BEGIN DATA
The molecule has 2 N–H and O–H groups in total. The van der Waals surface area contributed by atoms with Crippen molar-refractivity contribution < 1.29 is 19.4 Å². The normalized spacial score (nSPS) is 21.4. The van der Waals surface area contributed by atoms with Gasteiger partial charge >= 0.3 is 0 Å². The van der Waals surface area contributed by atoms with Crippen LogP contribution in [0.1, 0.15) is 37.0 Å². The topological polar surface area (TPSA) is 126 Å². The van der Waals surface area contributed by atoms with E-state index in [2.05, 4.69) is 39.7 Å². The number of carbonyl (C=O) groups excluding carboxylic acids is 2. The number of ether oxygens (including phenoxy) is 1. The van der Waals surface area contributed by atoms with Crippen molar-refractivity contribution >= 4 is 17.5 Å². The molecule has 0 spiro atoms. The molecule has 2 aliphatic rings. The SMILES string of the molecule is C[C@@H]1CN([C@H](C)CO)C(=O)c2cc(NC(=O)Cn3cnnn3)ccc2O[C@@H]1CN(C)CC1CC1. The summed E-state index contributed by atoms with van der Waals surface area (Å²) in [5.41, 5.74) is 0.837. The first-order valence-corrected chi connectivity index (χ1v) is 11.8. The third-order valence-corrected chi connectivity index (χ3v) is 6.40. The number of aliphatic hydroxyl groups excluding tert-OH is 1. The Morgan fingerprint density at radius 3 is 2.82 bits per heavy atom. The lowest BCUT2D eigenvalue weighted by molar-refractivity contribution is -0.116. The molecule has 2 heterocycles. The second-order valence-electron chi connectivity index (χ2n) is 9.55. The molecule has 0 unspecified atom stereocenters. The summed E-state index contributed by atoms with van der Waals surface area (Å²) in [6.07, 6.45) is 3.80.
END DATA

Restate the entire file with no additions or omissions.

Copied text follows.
The molecule has 2 N–H and O–H groups in total. The van der Waals surface area contributed by atoms with Crippen molar-refractivity contribution < 1.29 is 19.4 Å². The normalized spacial score (nSPS) is 21.4. The van der Waals surface area contributed by atoms with Gasteiger partial charge >= 0.3 is 0 Å². The van der Waals surface area contributed by atoms with Crippen LogP contribution in [0.1, 0.15) is 37.0 Å². The topological polar surface area (TPSA) is 126 Å². The van der Waals surface area contributed by atoms with E-state index in [2.05, 4.69) is 39.7 Å². The number of carbonyl (C=O) groups excluding carboxylic acids is 2. The number of ether oxygens (including phenoxy) is 1. The van der Waals surface area contributed by atoms with Crippen molar-refractivity contribution >= 4 is 17.5 Å². The molecule has 0 spiro atoms. The molecule has 2 aliphatic rings. The SMILES string of the molecule is C[C@@H]1CN([C@H](C)CO)C(=O)c2cc(NC(=O)Cn3cnnn3)ccc2O[C@@H]1CN(C)CC1CC1. The summed E-state index contributed by atoms with van der Waals surface area (Å²) in [5.41, 5.74) is 0.837. The first-order valence-corrected chi connectivity index (χ1v) is 11.8. The third-order valence-corrected chi connectivity index (χ3v) is 6.40. The number of aliphatic hydroxyl groups excluding tert-OH is 1. The Morgan fingerprint density at radius 3 is 2.82 bits per heavy atom. The lowest BCUT2D eigenvalue weighted by molar-refractivity contribution is -0.116. The molecule has 2 heterocycles. The second-order valence-electron chi connectivity index (χ2n) is 9.55. The molecule has 0 unspecified atom stereocenters. The summed E-state index contributed by atoms with van der Waals surface area (Å²) in [6.07, 6.45) is 3.80.